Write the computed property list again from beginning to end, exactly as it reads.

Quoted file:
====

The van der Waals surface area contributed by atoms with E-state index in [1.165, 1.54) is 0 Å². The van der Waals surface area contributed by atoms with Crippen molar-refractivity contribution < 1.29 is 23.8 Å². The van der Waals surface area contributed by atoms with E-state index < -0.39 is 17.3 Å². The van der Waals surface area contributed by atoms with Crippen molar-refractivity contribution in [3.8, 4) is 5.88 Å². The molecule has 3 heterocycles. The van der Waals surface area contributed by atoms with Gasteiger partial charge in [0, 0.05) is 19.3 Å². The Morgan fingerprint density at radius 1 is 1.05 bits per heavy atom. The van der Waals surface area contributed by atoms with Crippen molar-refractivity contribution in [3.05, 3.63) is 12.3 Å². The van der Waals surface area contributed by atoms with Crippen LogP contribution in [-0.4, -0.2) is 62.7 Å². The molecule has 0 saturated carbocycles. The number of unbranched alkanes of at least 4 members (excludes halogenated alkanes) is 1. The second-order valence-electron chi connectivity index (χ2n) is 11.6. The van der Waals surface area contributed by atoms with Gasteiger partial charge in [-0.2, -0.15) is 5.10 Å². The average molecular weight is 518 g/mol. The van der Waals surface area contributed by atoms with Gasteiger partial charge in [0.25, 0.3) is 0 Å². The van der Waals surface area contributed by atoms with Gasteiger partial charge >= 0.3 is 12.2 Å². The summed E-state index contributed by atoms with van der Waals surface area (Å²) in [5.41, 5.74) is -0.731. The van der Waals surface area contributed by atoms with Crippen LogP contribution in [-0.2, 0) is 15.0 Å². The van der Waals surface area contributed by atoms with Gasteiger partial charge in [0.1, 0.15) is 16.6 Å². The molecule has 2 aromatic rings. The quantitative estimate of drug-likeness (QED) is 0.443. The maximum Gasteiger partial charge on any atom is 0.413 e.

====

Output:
The van der Waals surface area contributed by atoms with E-state index in [1.165, 1.54) is 0 Å². The van der Waals surface area contributed by atoms with Crippen molar-refractivity contribution < 1.29 is 23.8 Å². The van der Waals surface area contributed by atoms with E-state index < -0.39 is 17.3 Å². The van der Waals surface area contributed by atoms with Crippen molar-refractivity contribution in [3.8, 4) is 5.88 Å². The molecule has 3 heterocycles. The van der Waals surface area contributed by atoms with Gasteiger partial charge in [0, 0.05) is 19.3 Å². The Morgan fingerprint density at radius 1 is 1.05 bits per heavy atom. The van der Waals surface area contributed by atoms with Crippen molar-refractivity contribution in [3.05, 3.63) is 12.3 Å². The van der Waals surface area contributed by atoms with Crippen LogP contribution in [-0.4, -0.2) is 62.7 Å². The molecule has 0 saturated carbocycles. The number of unbranched alkanes of at least 4 members (excludes halogenated alkanes) is 1. The second-order valence-electron chi connectivity index (χ2n) is 11.6. The van der Waals surface area contributed by atoms with Gasteiger partial charge in [-0.2, -0.15) is 5.10 Å². The average molecular weight is 518 g/mol. The van der Waals surface area contributed by atoms with Gasteiger partial charge in [0.25, 0.3) is 0 Å². The van der Waals surface area contributed by atoms with Gasteiger partial charge >= 0.3 is 12.2 Å². The summed E-state index contributed by atoms with van der Waals surface area (Å²) in [5.41, 5.74) is -0.731. The van der Waals surface area contributed by atoms with Crippen LogP contribution in [-0.2, 0) is 15.0 Å². The van der Waals surface area contributed by atoms with Gasteiger partial charge in [0.1, 0.15) is 16.6 Å². The molecule has 2 aromatic rings. The quantitative estimate of drug-likeness (QED) is 0.443. The maximum Gasteiger partial charge on any atom is 0.413 e.